Fleming, Ian (1908-1964)

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Fleming, Ian (1908-1964)

Writer Ian Fleming created one of the major male icons of the second half of the twentieth century, the spy James Bond—as Alan Barnes suggests, "the only fictional character of the twentieth century to have acquired the aura of myth." The series of novels containing Bond not only concocted a new heroic figure, its immense success and popularity (Fleming had sold thirty million books by the time of his death) kick-started indigenous spy writing in America. Bond on film was also hugely successful, adding to the lustre of the spy and increasing the popularity of British music and cinema in 1960s America.

Son of a major and member of the British parliament, and younger brother of author Peter Fleming, Ian Fleming's English background was privileged and reflected the expected route of one of his class (Eton, Sandhurst, a job in the "City") rather than the adventurous spirit of his most famous creation. It was Fleming's periods as a journalist in Moscow at the beginning and end of the 1930s, along with his work in World War II as a high-ranking officer in naval intelligence, that provided much of the background for the novels. Fleming was in his forties when he began his writing career with Casino Royale in 1953 followed by ten more Bond novels (the best of which were written in the 1950s) and two collections of short stories. Fleming also wrote a column under the pseudonym Atticus for the London Sunday Times in the 1950s and contributed to other magazines. He had one son, named Caspar.

The plots of the Bond stories reflect the heritage of the previous half century of British popular spy and thriller writing. Fleming laid out "the right ingredients" for these works in Dr. No (1958): "physical exertion, mystery and a ruthless enemy … a good companion," and a certainty that the "cause was just." The James Bond character was based on a number of soldiers and agents Fleming knew during the war, but the author, as quoted in Andrew Lycett's biography, wanted the character to be "unobtrusive": "Exotic things would happen to and around him, but he would be a neutral figure—an anonymous blunt instrument wielded by a government department." Bond's enemies and their conspiracies took their power from an almost mythical badness, and the battles were more parables of good and evil than political thrillers. Yet Fleming covered these parables with a veneer of reality, which, in its intensity, was perhaps his biggest influence on the genre. His prose describes closely many of the most attractive and expensive places in the world, from beautiful islands to expensive restaurants. He also described in detail the possessions of the rich and successful, whether it be the most reliable guns or smoothest cigarettes, the finest car or best mixed cocktail. Comparable to this closely described visible consumption was the depiction of women, built to Playboy specifications, whom Bond seduced, bedded, and discarded with astonishing ease. There was something of the Playboy philosophy to Fleming's novels, of men as adventurous and potent while still at ease with consumer society.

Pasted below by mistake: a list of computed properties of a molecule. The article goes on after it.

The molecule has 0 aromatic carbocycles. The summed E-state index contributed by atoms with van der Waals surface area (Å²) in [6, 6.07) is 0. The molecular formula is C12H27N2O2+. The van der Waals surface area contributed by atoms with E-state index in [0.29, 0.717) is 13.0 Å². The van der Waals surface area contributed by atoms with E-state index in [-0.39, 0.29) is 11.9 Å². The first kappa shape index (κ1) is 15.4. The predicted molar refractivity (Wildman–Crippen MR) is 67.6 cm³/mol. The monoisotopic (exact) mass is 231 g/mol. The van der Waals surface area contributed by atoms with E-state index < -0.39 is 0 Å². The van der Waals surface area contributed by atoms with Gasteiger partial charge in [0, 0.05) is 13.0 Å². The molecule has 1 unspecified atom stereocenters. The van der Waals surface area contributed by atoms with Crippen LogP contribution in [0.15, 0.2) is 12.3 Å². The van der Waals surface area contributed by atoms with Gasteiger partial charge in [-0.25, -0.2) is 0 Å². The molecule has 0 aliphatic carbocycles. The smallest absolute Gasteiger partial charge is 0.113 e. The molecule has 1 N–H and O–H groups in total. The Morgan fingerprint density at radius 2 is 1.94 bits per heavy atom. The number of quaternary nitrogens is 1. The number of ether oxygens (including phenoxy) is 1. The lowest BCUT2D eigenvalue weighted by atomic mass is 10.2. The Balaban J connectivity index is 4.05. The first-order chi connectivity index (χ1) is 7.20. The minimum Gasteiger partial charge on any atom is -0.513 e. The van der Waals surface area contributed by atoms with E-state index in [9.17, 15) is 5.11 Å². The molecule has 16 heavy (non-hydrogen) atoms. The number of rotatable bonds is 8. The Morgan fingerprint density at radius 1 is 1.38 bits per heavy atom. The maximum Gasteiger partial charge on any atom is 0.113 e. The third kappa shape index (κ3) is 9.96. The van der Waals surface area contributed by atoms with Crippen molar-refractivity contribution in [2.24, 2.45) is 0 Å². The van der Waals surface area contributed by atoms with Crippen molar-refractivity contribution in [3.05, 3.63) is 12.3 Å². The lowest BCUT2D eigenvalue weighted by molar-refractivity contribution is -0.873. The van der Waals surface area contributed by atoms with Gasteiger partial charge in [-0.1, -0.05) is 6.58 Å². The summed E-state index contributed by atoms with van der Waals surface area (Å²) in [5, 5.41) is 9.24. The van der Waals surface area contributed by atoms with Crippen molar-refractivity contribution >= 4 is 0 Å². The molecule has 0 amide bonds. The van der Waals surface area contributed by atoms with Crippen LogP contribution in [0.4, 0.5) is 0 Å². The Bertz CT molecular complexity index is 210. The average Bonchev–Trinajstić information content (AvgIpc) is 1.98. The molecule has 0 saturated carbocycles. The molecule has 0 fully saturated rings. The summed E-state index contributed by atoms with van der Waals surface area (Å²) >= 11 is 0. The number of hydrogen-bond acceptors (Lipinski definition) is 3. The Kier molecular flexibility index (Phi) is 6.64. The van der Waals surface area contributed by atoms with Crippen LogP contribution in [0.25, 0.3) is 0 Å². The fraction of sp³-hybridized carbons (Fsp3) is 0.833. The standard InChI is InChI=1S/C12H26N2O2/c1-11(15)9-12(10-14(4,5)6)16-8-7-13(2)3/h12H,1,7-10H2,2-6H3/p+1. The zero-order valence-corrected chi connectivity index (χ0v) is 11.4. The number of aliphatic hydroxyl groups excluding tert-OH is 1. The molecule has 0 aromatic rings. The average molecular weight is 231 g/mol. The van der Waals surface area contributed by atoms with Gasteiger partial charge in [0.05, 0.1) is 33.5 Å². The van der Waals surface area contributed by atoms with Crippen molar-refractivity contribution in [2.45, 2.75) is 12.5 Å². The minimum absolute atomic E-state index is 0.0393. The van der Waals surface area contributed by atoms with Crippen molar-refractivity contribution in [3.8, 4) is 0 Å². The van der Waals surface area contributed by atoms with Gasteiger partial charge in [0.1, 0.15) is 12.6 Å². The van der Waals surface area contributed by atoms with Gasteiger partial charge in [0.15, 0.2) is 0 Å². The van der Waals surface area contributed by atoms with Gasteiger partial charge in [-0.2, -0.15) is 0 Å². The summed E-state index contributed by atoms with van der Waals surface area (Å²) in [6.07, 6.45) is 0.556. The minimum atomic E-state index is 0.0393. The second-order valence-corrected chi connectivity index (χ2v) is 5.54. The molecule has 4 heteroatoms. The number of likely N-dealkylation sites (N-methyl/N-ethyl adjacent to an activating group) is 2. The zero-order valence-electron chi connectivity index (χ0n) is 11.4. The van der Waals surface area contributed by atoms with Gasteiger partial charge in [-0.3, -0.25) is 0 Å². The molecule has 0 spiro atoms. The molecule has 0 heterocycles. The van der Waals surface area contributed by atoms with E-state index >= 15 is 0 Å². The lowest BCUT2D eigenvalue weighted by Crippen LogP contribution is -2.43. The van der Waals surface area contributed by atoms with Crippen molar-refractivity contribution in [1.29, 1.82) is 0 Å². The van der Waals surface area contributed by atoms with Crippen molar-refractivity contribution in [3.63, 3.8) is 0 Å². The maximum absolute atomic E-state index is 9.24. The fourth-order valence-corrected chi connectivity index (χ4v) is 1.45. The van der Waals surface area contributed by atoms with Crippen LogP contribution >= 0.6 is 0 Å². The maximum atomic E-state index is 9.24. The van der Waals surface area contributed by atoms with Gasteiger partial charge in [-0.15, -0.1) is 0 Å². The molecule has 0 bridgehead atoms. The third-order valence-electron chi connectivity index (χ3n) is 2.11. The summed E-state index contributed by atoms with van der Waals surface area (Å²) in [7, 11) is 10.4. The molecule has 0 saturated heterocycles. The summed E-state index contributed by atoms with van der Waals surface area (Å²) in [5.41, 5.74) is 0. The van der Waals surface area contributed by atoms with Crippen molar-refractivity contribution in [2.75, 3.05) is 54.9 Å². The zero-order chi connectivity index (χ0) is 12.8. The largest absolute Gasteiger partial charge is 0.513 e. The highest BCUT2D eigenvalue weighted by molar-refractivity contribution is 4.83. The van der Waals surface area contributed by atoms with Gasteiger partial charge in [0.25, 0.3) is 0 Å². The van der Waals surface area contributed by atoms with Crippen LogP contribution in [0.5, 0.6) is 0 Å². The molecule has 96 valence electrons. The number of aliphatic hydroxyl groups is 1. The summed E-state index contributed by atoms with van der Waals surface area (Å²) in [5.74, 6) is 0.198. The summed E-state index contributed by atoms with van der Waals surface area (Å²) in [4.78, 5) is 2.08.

Fleming's work did much to change attitudes toward the figure of the spy in American culture. Fleming's Bond was praised by John F. Kennedy and recommended by Allan Dulles, head of the CIA. Bond made the spy acceptable, shifted the perception from 1950s associations with the Rosenbergs and muddied the moral problems the spy had always held in the American psyche. Bond was a very English figure, of class and with imperial concerns, but he was also an international, professional figure fighting evil. As America moved to the forefront of world politics, its own intelligence service could be drawn in such a light, an international, professional movement against evil.

The Bond novels reflect a moment in time after World War II, beyond rationing in Britain and beyond the darkest days of the cold war in America when tourism, visible consumption, and sexual freedom came to the fore. It was at this point in the early 1960s that they made it onto the screen. Cubby Broccoli, producer of the majority of the Bond movies, pinpoints the strengths Fleming's work offered: "a virile and resourceful hero, exotic locations, the ingenious apparatus of espionage and sex on a fairly sophisticated level." It was these elements that would sell the films as the racism and misogyny (in their most extreme forms) and much of Fleming's British imperial nostalgia were sloughed off. Bond, as a character, was fleshed out by Sean Connery into a less one-dimensional character with a more attractive and humorous rebelliousness. Dr. No, the initial film, came out in 1962, quickly followed by From Russia with Love (1963) and Goldfinger (1964). These films showed the British industry turning away from the "kitchen sink" dramas of the previous few years to more slick and upbeat movies that were enormous commercial successes in America, increasingly interested in British pop music and culture. Dr. No had been made cheaply, but a great deal of American money was pumped into its sequels—money well spent, as the series became successful on an increasingly global scale.

—Kyle Smith

Further Reading:

Barnes, Alan, and Marcus Hearn. Kiss Kiss Bang! Bang!: The Unofficial James Bond Film Companion. London, Batsford, 1997.

Broccoli, Albert R. ("Cubby"), and Donald Zec. When the Snow Melts: The Autobiography of Cubby Broccoli. London, Boxtree/Macmillan, 1998.

Lycett, Andrew. Ian Fleming. London, Weidenfield & Nicholson, 1995.